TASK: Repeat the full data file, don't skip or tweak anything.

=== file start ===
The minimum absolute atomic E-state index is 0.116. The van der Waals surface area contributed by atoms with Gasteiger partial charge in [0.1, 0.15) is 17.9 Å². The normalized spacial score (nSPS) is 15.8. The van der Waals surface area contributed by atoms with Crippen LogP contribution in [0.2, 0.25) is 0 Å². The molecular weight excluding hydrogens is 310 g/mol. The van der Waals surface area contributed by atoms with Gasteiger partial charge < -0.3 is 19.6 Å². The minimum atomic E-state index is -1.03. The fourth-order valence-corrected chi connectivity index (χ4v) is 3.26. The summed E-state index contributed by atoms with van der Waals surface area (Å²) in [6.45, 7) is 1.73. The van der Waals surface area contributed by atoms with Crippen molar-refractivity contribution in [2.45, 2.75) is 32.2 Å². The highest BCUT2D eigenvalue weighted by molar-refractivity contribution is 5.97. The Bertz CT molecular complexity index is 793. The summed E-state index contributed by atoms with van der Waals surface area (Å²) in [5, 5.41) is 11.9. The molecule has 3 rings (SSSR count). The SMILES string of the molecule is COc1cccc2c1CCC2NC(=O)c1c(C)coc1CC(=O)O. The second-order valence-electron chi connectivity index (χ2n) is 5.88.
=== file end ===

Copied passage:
The minimum absolute atomic E-state index is 0.116. The van der Waals surface area contributed by atoms with Gasteiger partial charge in [0.1, 0.15) is 17.9 Å². The normalized spacial score (nSPS) is 15.8. The van der Waals surface area contributed by atoms with Crippen LogP contribution in [0.2, 0.25) is 0 Å². The molecular weight excluding hydrogens is 310 g/mol. The van der Waals surface area contributed by atoms with Gasteiger partial charge < -0.3 is 19.6 Å². The minimum atomic E-state index is -1.03. The fourth-order valence-corrected chi connectivity index (χ4v) is 3.26. The summed E-state index contributed by atoms with van der Waals surface area (Å²) in [6.45, 7) is 1.73. The van der Waals surface area contributed by atoms with Crippen molar-refractivity contribution in [2.45, 2.75) is 32.2 Å². The highest BCUT2D eigenvalue weighted by molar-refractivity contribution is 5.97. The Bertz CT molecular complexity index is 793. The summed E-state index contributed by atoms with van der Waals surface area (Å²) in [5, 5.41) is 11.9. The molecule has 3 rings (SSSR count). The SMILES string of the molecule is COc1cccc2c1CCC2NC(=O)c1c(C)coc1CC(=O)O. The second-order valence-electron chi connectivity index (χ2n) is 5.88.